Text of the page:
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Although China’s economy is projected to show single-digit growth this year, this is unlikely to impact recruitment in 2013. According to a survey by Robert Walters, candidates with knowledge of the local market should find it easier to find a job this year.
But the survey recorded a drop in demand for candidates from Western parts of the word as firms prefer hiring candidates from other Asian countries who bring knowledge of the Chinese language and culture with them.
“Global conglomerates are desperate to turn China into a solid profit generator, but, in order to achieve this, they need employees who are familiar with the mainland market,” said Arthur Wang, managing director of Robert Walters in China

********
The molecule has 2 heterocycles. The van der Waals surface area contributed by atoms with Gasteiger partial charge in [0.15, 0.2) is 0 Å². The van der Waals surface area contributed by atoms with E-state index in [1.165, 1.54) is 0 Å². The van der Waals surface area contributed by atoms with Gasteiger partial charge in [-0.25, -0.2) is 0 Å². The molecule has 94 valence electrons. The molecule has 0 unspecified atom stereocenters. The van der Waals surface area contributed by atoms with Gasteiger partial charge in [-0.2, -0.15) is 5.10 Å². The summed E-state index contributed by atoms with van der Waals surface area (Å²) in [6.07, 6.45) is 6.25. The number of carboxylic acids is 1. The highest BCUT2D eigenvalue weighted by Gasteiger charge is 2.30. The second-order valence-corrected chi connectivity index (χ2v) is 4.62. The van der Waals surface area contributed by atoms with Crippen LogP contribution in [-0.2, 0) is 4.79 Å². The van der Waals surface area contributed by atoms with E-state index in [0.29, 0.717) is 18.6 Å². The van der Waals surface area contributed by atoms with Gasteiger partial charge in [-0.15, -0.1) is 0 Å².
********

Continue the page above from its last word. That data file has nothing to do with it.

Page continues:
Sectors that will see increased hiring this year include sales, human resource, retail and luxury, as well as banking and financial services.
The survey, which also looked at salaries, found that overall pay levels in China will be slightly higher in 2013 than in 2012. Candidates who are moving jobs will be able to get a pay increase ranging between 15 to 25%. Even those sticking to their current jobs should benefit from a pay rise of 8%.
The survey found vast pay gaps of up to 20% between China’s first and second-tier cities. These, however, are expected to narrow this year. “As more international players enter lower-tier cities, talent was also lured away from metropolises such as Beijing and Shanghai. The trend will help narrow salary differences among Chinese cities,” said Mr Wang.